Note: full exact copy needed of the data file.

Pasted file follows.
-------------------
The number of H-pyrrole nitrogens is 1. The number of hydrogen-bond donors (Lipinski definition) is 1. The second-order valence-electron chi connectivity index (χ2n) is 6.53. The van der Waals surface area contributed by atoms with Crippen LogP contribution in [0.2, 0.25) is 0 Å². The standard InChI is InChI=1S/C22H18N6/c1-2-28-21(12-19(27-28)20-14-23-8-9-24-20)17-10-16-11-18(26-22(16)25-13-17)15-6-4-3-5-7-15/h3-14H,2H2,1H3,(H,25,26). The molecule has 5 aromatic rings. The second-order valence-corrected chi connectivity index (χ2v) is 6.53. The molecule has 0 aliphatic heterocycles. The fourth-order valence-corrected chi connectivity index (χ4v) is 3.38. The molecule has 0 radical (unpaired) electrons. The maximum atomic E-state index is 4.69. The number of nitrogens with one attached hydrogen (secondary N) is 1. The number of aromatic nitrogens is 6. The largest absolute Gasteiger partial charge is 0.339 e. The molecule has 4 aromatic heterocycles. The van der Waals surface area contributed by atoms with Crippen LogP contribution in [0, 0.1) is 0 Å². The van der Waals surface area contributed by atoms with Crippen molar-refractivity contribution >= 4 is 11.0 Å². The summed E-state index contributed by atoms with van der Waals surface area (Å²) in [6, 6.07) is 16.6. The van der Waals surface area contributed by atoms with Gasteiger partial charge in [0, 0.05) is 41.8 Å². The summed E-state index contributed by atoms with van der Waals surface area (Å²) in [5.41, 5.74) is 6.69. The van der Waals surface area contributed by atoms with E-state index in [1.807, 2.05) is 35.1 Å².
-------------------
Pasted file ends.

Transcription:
The number of H-pyrrole nitrogens is 1. The number of hydrogen-bond donors (Lipinski definition) is 1. The second-order valence-electron chi connectivity index (χ2n) is 6.53. The van der Waals surface area contributed by atoms with Crippen LogP contribution in [0.2, 0.25) is 0 Å². The standard InChI is InChI=1S/C22H18N6/c1-2-28-21(12-19(27-28)20-14-23-8-9-24-20)17-10-16-11-18(26-22(16)25-13-17)15-6-4-3-5-7-15/h3-14H,2H2,1H3,(H,25,26). The molecule has 5 aromatic rings. The second-order valence-corrected chi connectivity index (χ2v) is 6.53. The molecule has 0 aliphatic heterocycles. The fourth-order valence-corrected chi connectivity index (χ4v) is 3.38. The molecule has 0 radical (unpaired) electrons. The maximum atomic E-state index is 4.69. The number of nitrogens with one attached hydrogen (secondary N) is 1. The number of aromatic nitrogens is 6. The largest absolute Gasteiger partial charge is 0.339 e. The molecule has 4 aromatic heterocycles. The van der Waals surface area contributed by atoms with Crippen LogP contribution in [0, 0.1) is 0 Å². The van der Waals surface area contributed by atoms with Crippen molar-refractivity contribution >= 4 is 11.0 Å². The summed E-state index contributed by atoms with van der Waals surface area (Å²) in [6, 6.07) is 16.6. The van der Waals surface area contributed by atoms with Gasteiger partial charge in [0, 0.05) is 41.8 Å². The summed E-state index contributed by atoms with van der Waals surface area (Å²) in [5.41, 5.74) is 6.69. The van der Waals surface area contributed by atoms with E-state index in [1.807, 2.05) is 35.1 Å².